This is more critical than I anticipated before I started doing my research and it could be the reason why most people struggle to significantly change any aspect of their lives. Ever.
We are social beings. Highly social beings whose fundamental drive to interact with people is a critical part of their lives. Part of this social aspect is that we want to be able to talk about the things that we’re most interested in.
We love it.
And if we can’t talk freely and engagingly about what we’re doing, we are less likely to want to stay doing it. The same sort of zealous fervour people may find unappealing in evangelists and football fanatics is the same spark that just might enable you to stick at what you’re doing for long enough to make something happen. So, one of the things I cover in another article is ’how to talk to people so that they, too, get excited about what you’re doing’.
Before I do that however, I’m just going to digress for a moment on the importance of surrounding yourself with the right sort of people. There is a lot of research, and a great deal of common sense behind the belief in the power of association: Who you associate with says a lot about you.
A great way to test what people are like is to look at the quality of their friends. If you’ve got great friends, that a lot of other people also seem to like, there’s a good chance that you’re a great person too. If quite a few of your friends are a little bit odd, then there’s a good chance that you too might be just a little bit odd!
This power of association runs deep into the habits we adopt. It makes sense of course. If you want to successfully follow a particular way of life, you’ll have more luck if you are surrounding yourself with people who also follow that way of life.
Look around at your friends. Do they all eat healthily? If so, there’s a good chance that you can too.
Are they all slim? Likewise, it’ll be easier for you to succeed in a reasonable eating plan if they are.
Does this mean that you shouldn’t associate with people that aren’t already how you want to be in all areas of your life? Well, no, not at all.
However, I’m just saying that it’ll be easier for you to get healthy if you spend all your time with healthy people.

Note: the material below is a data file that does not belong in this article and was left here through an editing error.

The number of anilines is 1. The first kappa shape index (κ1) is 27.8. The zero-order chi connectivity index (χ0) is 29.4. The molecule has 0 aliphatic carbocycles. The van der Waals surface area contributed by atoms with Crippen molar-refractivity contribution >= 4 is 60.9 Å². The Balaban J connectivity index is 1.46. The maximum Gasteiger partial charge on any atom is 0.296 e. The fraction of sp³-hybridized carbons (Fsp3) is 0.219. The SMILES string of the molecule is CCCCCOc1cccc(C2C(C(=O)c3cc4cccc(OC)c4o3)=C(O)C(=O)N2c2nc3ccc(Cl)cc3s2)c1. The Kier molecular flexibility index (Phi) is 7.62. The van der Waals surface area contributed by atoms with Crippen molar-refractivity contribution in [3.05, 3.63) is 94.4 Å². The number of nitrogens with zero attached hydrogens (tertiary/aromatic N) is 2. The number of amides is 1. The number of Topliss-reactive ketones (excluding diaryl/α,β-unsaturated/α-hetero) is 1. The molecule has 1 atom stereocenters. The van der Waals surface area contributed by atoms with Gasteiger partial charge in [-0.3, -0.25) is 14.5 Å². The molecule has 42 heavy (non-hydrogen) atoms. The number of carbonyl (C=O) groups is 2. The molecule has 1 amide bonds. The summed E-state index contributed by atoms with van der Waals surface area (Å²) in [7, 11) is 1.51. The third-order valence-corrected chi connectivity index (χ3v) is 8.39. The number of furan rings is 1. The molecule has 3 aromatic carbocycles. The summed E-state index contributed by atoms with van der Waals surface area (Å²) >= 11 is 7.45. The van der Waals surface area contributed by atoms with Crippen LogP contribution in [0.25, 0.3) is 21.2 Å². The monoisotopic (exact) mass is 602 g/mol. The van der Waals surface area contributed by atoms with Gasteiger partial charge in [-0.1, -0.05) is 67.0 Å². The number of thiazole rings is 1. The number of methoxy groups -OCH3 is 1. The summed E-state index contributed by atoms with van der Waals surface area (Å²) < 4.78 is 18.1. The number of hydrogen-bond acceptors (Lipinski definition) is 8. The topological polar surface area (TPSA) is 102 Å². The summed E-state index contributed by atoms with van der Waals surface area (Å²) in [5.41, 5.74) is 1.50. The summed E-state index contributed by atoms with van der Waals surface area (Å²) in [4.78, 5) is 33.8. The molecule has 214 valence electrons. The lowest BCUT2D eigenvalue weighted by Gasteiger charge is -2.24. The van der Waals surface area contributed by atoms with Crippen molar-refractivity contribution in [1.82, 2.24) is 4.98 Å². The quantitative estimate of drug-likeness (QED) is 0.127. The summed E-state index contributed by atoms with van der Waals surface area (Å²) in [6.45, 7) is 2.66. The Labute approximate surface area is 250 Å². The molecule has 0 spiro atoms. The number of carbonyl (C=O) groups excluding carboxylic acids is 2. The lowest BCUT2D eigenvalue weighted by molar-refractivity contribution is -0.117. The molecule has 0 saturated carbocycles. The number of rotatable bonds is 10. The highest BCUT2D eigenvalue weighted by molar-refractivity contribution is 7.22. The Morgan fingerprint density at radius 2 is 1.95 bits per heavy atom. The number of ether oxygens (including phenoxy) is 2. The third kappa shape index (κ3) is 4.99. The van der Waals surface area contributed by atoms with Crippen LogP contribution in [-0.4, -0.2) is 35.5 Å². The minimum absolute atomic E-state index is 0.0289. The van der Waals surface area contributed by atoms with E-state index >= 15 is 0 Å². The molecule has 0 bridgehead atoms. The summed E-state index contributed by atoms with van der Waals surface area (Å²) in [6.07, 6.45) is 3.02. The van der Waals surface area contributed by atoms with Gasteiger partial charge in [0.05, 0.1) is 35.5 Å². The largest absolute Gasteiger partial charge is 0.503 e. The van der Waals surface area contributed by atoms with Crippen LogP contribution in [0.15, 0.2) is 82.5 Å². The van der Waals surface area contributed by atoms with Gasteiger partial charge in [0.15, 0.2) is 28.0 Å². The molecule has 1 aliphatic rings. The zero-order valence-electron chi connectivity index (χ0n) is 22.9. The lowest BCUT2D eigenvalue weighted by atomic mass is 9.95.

It’ll be easier to maintain a vegetarian diet if you hang around vegetarians all the time.
People are now calling this the power of your social network, but it’s really no more than what your mother worried about when she sent you off to school:
Her biggest fear wasn’t that you wouldn’t learn enough, that you wouldn’t get a good education or a good job. Her biggest fear in most cases was likely to have been this:
‘I hope they don’t fall in with the wrong crowd.’
And that’s the single biggest reason why a lot of people still spend a huge amount of money on private education.
If you send your kids to private schools, you have a better idea of who they’re hanging around with. (Incidentally, this is also the very same reason that some people cite for NOT sending their kids to private schools!)
So, here’s one thing you can do, from today, if you want a higher chance of success in any endeavour:
Surround yourself by people who already think it’s a good idea.
You do this by getting rid of your old friends and getting new friends. Not always easy, but do-able and certainly a lot of people end up doing this. They often have to learn the hard way.
They share their goals, their ambitions a few times with their closest friends and the reaction they get is so overwhelmingly negative that they lose heart and end up quitting their proposed course of action.
Now, this is not the time to go deep into the psychology of this – I’ll be addressing these issues in another work, but a good algorithm to use is this:
If your friends don’t make you feel good, they’re not your friends.
They might have been your friends at some point. When you were both quite different. Perhaps when you were in school, or at a mutually beneficial part of your lives. But the job of a friend is to make you feel good. That’s it. Sure, if you go to someone openly and ask them what they think, if you seek their counsel, then you should fully expect them to tell you something that you may not like. But that won’t make you feel bad. Because you asked for it. You sought it out. You went to them as an explorer of a subject and they told you what they thought. Criticism or condemnation received in this way will never make you feel bad.
You may decide to reject your friend’s advice, but you won’t feel bad about it. You will reason that they have their own perspective and you have yours. And you will make the decision whether to proceed with your exploration of a subject based on receiving the opinion of a valued friend.
However, if you are repeatedly being made to feel bad by the uninvited criticism and condemnation of friends, who are of course, ‘only doing it to protect you’ then don’t be afraid to stop hanging around with them. They can’t help you get where you want to go. Unless it’s to be more like them. (Which, in the end, is all anyone can truly help you with).
So, that’s number 3 in Tom’s Thoughts On Food. I hope you liked it. :)